When you have a disheartening experience, don’t write it off as a failure; consider it a life experiment. An experiment never fails. It always teaches you something.

Dr. Malcolm Rigel, who taught counseling at Warner University in Lake Wales, Florida, gave me an interesting insight on this. We were returning from lunch one day when I said, “Mac, I appreciate the way you help people deal with their failures. When you bring up the subject in your spiritual retreats, you seem to have a much more positive attitude about it than I have.”

He grinned. “Joe, the compost pile is the richest part of my garden. That’s where I throw my kitchen scraps, lawn clippings, and all the manure I can find. It’s a smelly, repulsive-looking thing. But the compost pile decays into rich humus that will feed my garden next spring. My failures and disappointments are like that. They trouble me. I would like to ignore them. But I’ve learned that failures can provide rich compost for my life if I apply what I learn from them.”

What have you learned from your life experiments? How have you used the compost of your life?

From Setting Goals That Count: A Christian Perspective, p. 49.
Copyright © Joseph D. Allison

Maple trees in our central Indiana neighborhood are in a season of profligate seed-sowing. Their feathered pods spin through the air like whirlygigs in a child’s fantastic dream. This morning, my feet rustled through dry heaps of them on the sidewalk of our condo development, and I realized with some surprise that maples sow their seeds at the beginning of the growth season rather than the end.

Most North American trees do their planting in the fall. Oaks and hickories drop their nuts, locusts shed their bean pods, and pines eject their ingenious escape capsules at summer’s end, like the last gasp of a marathon runner at the finish line. It’s as if the parent tree fears it may fall prey to winter storms, so it tries to beget as many children as possible at the end of the season.

But maples plant their progeny now, to grow alongside them for a full summer before winter winds begin to blow.

Thinking about that, I recalled the words of my old Yugoslavian seminary professor Charles Ashanin when I announced the birth of our daughter 36 summers ago. “Good,” he said with Old World sagacity. “Your life should be going out from you now.”

Charles explained that his Balkan forebears believed everyone should bear children in their late twenties and early thirties. Younger than that, and you did not know yourself well enough to take a mate and establish a family; older, and you might die before you could give your child the benefit of your own experience of childhood, puberty, marriage, and childbearing. “Plant your seeds now, so you’ll be able to shelter and nurture them,” he said.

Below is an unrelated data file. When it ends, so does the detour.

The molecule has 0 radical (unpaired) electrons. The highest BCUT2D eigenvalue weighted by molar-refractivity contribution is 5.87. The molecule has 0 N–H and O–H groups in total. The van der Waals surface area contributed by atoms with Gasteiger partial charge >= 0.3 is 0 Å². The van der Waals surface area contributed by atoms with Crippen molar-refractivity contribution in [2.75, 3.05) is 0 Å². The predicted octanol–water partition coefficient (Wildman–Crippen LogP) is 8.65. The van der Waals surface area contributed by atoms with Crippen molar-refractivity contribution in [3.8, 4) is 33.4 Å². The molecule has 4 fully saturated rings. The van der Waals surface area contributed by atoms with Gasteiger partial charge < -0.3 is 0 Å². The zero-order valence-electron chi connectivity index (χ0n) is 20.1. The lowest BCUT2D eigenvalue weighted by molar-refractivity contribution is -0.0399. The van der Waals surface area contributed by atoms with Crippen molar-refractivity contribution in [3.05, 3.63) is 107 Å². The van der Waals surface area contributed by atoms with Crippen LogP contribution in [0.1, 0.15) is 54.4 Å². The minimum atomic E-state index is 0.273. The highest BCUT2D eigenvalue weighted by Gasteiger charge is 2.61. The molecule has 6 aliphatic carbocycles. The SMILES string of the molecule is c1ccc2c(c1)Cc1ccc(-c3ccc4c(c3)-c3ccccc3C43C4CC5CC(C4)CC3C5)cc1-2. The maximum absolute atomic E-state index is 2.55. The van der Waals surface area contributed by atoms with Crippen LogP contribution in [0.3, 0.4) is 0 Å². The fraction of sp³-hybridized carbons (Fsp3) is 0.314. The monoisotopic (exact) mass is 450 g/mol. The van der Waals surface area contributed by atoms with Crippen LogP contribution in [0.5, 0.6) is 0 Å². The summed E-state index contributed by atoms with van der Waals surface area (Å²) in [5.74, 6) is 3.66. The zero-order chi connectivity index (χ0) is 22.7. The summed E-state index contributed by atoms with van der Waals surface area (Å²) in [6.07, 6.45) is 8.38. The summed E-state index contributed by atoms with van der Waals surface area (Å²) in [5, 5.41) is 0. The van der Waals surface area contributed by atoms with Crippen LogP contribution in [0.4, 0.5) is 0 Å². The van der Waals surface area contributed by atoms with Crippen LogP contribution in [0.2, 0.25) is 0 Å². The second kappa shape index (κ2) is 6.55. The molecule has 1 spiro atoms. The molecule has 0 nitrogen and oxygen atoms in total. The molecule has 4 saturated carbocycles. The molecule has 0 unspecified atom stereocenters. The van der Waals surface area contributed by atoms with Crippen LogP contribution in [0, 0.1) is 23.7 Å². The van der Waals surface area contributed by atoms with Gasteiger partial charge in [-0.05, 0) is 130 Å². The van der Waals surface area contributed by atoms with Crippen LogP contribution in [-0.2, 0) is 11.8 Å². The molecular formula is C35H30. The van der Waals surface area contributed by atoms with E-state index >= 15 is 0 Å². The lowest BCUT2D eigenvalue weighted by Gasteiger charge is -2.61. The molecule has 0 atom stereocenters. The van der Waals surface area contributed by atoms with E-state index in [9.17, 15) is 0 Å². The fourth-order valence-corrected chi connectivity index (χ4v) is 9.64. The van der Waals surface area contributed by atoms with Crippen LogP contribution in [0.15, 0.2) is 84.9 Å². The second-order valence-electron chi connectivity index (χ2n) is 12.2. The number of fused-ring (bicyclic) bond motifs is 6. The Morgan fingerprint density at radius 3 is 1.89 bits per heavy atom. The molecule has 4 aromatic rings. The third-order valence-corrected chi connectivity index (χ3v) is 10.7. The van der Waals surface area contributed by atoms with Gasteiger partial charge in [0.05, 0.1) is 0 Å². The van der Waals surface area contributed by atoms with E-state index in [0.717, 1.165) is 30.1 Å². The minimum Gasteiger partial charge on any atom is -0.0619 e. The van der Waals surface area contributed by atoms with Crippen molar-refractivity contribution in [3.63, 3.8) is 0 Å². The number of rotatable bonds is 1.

Just like maples do.

My Christian brothers and sisters who follow the lectionary call these weeks between Epiphany and Easterordinary time.” The term comes from a Latin word that means “numbering,” and signifies that these weeks are numbered in the liturgical calendar. (For example, I’m writing this on the third Sunday of ordinary time–i.e., the third Sunday after Epiphany.)

Most of us understand the word ordinary to mean “plain” or “unimportant,” so when we hear the phrase “ordinary time,” we suppose it means same-old-same-old time. Unimportant time. Not-worth-mentioning time.

But the psalmist saw it differently. Psalm 39:4 asks God to make him aware of the number of his days because every one is precious, even more precious as he advances in age:

Show me, O LORD, my life’s end and the number of my days; let me know how fleeting is my life.

Like him, I’m becoming more conscious of the number of my days. It fills me with greater urgency to do what I can to advance God’s Kingdom and build healthy relationships with those around me.  I’m eager to make the most of every day because I live in ordinary (numbered) time.

We have an abundance of dragonflies in central Indiana this year. On my walks along Mud Creek this year, I recall seeing just one Monarch butterfly and no “June bugs” (cityfolk call them dung beetles), but dragonflies are always skimming over the water. More than I can remember from previous years.

In the Appalachians, my elders taught me that an abundance of certain insects presaged a change in the weather. Did lots of spiders come inside? A bad winter was on the way. But they never told me what a bumper crop of dragonflies might mean, so I resorted to the Internet (the collective wisdom of modern sages) and found this reference on dragonfly-site.com:

“The meaning of a dragonfly changes with each culture. The main symbolisms of the dragonfly are renewal, positive force and the power of life in general. Dragonflies can also be a symbol of the sense of self that comes with maturity. Also, as a creature of the wind, the dragonfly frequently represents change. And as a dragonfly lives a short life, it knows it must live its life to the fullest with the short time it has – which is a lesson for all of us.”

OK, I get the message. Several of them, in fact.

I’m curious to see what this Year of the Dragonfly might bring.